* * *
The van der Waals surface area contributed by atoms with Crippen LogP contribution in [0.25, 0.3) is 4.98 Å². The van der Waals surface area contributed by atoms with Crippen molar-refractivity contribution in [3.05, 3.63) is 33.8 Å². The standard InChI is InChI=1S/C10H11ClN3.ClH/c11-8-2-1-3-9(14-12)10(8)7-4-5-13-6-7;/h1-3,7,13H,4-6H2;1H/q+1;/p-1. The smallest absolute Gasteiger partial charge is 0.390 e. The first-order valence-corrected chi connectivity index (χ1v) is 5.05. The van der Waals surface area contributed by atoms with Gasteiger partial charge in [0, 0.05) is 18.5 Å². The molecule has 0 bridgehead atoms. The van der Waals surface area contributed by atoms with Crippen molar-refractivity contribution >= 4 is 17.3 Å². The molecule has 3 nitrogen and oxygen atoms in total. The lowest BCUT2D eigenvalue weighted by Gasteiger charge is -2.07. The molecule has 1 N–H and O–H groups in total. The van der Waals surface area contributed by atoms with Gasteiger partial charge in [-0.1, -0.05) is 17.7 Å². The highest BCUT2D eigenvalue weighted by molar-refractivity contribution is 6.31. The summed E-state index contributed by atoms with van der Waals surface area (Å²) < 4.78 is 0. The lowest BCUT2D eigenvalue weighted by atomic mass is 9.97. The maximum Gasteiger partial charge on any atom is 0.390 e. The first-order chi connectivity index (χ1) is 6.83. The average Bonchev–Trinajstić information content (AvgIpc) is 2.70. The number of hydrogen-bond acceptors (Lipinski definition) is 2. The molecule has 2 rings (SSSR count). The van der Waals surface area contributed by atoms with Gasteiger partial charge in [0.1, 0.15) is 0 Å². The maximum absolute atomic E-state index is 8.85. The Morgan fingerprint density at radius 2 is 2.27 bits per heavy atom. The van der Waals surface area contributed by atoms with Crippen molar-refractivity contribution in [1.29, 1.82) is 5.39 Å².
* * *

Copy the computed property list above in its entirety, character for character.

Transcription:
The van der Waals surface area contributed by atoms with Crippen LogP contribution in [0.25, 0.3) is 4.98 Å². The van der Waals surface area contributed by atoms with Crippen molar-refractivity contribution in [3.05, 3.63) is 33.8 Å². The standard InChI is InChI=1S/C10H11ClN3.ClH/c11-8-2-1-3-9(14-12)10(8)7-4-5-13-6-7;/h1-3,7,13H,4-6H2;1H/q+1;/p-1. The smallest absolute Gasteiger partial charge is 0.390 e. The first-order valence-corrected chi connectivity index (χ1v) is 5.05. The van der Waals surface area contributed by atoms with Gasteiger partial charge in [0, 0.05) is 18.5 Å². The molecule has 0 bridgehead atoms. The van der Waals surface area contributed by atoms with Crippen molar-refractivity contribution >= 4 is 17.3 Å². The molecule has 3 nitrogen and oxygen atoms in total. The lowest BCUT2D eigenvalue weighted by Gasteiger charge is -2.07. The molecule has 1 N–H and O–H groups in total. The van der Waals surface area contributed by atoms with Gasteiger partial charge in [-0.1, -0.05) is 17.7 Å². The highest BCUT2D eigenvalue weighted by molar-refractivity contribution is 6.31. The summed E-state index contributed by atoms with van der Waals surface area (Å²) < 4.78 is 0. The lowest BCUT2D eigenvalue weighted by atomic mass is 9.97. The maximum Gasteiger partial charge on any atom is 0.390 e. The first-order chi connectivity index (χ1) is 6.83. The average Bonchev–Trinajstić information content (AvgIpc) is 2.70. The number of hydrogen-bond acceptors (Lipinski definition) is 2. The molecule has 2 rings (SSSR count). The van der Waals surface area contributed by atoms with Gasteiger partial charge in [0.1, 0.15) is 0 Å². The maximum absolute atomic E-state index is 8.85. The Morgan fingerprint density at radius 2 is 2.27 bits per heavy atom. The van der Waals surface area contributed by atoms with Crippen molar-refractivity contribution in [1.29, 1.82) is 5.39 Å².